The unveiling yesterday of plans by the College of the Bahamas for a 1,000-bed residential hall facility.
By NICO SCAVELLA
Tribune Staff Reporter
COLLEGE of the Bahamas officials yesterday inked a contract with a local investment management firm for the construction of a near $100m, 1,000 bed on-campus residential hall, something officials said is a “major tool” in helping to further augment the college’s transition to university status. At the Harry C Moore Library and Information Centre yesterday morning, COB President Dr Rodney Smith said signing the contract with Providence Advisors Ltd signifies a “tremendous change” and “transformation” for the college as it draws nearer to its November transition deadline.
According to officials, ground is expected to be broken for the construction of the residence hall by mid-summer 2017, with an aim to completing the residence hall by Fall 2019.
“We’re at a point now in our history when we’re about to jump to another level,” Dr Smith said. “We’re about to make a significant change on this campus that’s going to help to change what is happening in the entire country.
“We are in a rebuilding mode in our country after a devastating hurricane. But simultaneously, we are building for the future of this country. And that’s what this residential hall means.”
According to officials, the residence hall will feature study rooms on each floor, a “food court” styled dining facility and a state-of-the-art fitness facility. Additionally, Dr Smith said a parking deck will accompany the building, along with retail stores.
“It’s going to be a tremendous change, a transformation,” he added. “We’re talking about economic development as well, we’re talking about recruiting more international students to our campus, we’re talking about giving our Family Island students more of an opportunity for an education.”
Dr Smith said, for years, COB has been able to house just 60 students, the majority of whom he said are usually Family Island students. However, he said, COB usually ends up with a waiting list of “well over 200 students”, something that should be alleviated with the construction of the new residence hall.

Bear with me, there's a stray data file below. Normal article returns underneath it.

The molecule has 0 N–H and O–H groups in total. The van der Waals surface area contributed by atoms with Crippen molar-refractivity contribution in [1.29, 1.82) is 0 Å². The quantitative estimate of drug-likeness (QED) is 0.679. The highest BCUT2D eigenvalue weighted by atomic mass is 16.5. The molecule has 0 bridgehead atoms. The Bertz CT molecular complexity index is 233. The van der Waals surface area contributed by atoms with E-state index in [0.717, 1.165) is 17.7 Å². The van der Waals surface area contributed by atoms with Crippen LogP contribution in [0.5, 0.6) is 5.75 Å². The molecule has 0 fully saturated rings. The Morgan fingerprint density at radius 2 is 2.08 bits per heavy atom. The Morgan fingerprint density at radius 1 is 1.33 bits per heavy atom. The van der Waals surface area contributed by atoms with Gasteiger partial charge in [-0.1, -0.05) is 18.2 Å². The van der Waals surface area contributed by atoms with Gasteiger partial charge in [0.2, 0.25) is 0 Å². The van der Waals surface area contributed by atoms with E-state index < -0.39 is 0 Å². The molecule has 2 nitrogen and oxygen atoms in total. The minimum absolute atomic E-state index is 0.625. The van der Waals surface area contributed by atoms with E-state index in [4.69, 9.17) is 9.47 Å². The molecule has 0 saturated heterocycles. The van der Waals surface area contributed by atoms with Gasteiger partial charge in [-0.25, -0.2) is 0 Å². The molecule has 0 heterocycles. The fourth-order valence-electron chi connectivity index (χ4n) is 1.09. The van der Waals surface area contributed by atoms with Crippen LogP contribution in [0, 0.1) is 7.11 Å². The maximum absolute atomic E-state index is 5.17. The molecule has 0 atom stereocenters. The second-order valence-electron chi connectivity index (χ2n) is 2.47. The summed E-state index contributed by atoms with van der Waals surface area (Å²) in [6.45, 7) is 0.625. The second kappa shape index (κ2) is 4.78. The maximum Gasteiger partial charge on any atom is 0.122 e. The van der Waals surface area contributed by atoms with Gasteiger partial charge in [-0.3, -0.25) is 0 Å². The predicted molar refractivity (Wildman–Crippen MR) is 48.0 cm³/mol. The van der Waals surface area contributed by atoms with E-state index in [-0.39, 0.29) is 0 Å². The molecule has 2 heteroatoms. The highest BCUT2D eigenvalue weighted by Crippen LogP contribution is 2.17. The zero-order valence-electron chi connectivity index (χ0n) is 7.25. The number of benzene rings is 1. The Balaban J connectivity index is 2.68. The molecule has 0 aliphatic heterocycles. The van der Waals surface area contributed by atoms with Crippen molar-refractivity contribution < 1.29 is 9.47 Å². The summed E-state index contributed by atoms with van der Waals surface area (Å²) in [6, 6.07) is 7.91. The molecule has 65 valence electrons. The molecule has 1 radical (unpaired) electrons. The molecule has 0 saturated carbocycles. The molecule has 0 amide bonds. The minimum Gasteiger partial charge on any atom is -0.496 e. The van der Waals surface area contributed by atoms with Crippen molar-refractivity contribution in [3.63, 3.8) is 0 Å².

“This building is also going to allow us to begin recruiting international students,” he added. “Students have already told us from around the world that if we had a residential hall here in the Bahamas they would be here without question. Students who have visited this campus want to come back as students as well.
“So we are indeed exceptionally excited, not only for the fact that we’re making a transition that is changing this institution, but also the lives of many people, and it’s actually putting a feather in the cap of The Bahamas totally.”
Dr Smith also announced that COB has amended its University of the Bahamas Charter event schedule so that those attending and other personnel can devote most of their time to assisting relief and recovery efforts for those most impacted by Hurricane Matthew.
According to Dr Smith, the list of scheduled events will now start on Sunday, November 6, with the Thanksgiving Service at the Christ Church Cathedral, and end on November 11 with the road renaming ceremony at the Oakes Field Campus.
“While the charter day of the University of the Bahamas is an historic milestone of national, regional and international significance, we are compelled to ensure that this transition is observed in a manner which reflects our restoration priority,” Dr Smith said.